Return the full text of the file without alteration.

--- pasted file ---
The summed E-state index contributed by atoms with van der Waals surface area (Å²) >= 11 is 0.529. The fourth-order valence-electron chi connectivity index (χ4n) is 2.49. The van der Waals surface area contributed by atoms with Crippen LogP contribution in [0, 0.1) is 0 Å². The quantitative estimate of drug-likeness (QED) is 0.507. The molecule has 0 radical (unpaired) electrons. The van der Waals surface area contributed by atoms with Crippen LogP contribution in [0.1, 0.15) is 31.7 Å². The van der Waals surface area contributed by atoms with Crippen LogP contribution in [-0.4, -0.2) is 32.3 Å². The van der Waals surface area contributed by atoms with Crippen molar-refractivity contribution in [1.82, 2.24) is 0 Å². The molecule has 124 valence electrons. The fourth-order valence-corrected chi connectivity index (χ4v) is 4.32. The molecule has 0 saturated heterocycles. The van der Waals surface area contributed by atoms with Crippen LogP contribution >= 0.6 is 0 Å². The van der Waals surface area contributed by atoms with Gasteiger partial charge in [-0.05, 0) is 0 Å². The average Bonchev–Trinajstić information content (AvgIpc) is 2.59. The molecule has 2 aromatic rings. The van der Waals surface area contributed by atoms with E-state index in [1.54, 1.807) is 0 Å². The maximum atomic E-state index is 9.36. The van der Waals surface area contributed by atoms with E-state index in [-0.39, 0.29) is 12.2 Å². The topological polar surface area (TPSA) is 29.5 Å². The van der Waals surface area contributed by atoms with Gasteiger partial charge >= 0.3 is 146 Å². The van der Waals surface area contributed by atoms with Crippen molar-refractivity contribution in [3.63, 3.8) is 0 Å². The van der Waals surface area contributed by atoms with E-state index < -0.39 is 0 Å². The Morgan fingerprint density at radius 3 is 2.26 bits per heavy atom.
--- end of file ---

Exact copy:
The summed E-state index contributed by atoms with van der Waals surface area (Å²) >= 11 is 0.529. The fourth-order valence-electron chi connectivity index (χ4n) is 2.49. The van der Waals surface area contributed by atoms with Crippen LogP contribution in [0, 0.1) is 0 Å². The quantitative estimate of drug-likeness (QED) is 0.507. The molecule has 0 radical (unpaired) electrons. The van der Waals surface area contributed by atoms with Crippen LogP contribution in [0.1, 0.15) is 31.7 Å². The van der Waals surface area contributed by atoms with Crippen LogP contribution in [-0.4, -0.2) is 32.3 Å². The van der Waals surface area contributed by atoms with Crippen molar-refractivity contribution in [1.82, 2.24) is 0 Å². The molecule has 124 valence electrons. The fourth-order valence-corrected chi connectivity index (χ4v) is 4.32. The molecule has 0 saturated heterocycles. The van der Waals surface area contributed by atoms with Crippen LogP contribution >= 0.6 is 0 Å². The van der Waals surface area contributed by atoms with Gasteiger partial charge in [-0.05, 0) is 0 Å². The average Bonchev–Trinajstić information content (AvgIpc) is 2.59. The molecule has 2 aromatic rings. The van der Waals surface area contributed by atoms with E-state index in [1.54, 1.807) is 0 Å². The maximum atomic E-state index is 9.36. The van der Waals surface area contributed by atoms with E-state index in [-0.39, 0.29) is 12.2 Å². The topological polar surface area (TPSA) is 29.5 Å². The van der Waals surface area contributed by atoms with Gasteiger partial charge >= 0.3 is 146 Å². The van der Waals surface area contributed by atoms with Crippen molar-refractivity contribution in [3.63, 3.8) is 0 Å². The van der Waals surface area contributed by atoms with E-state index < -0.39 is 0 Å². The Morgan fingerprint density at radius 3 is 2.26 bits per heavy atom.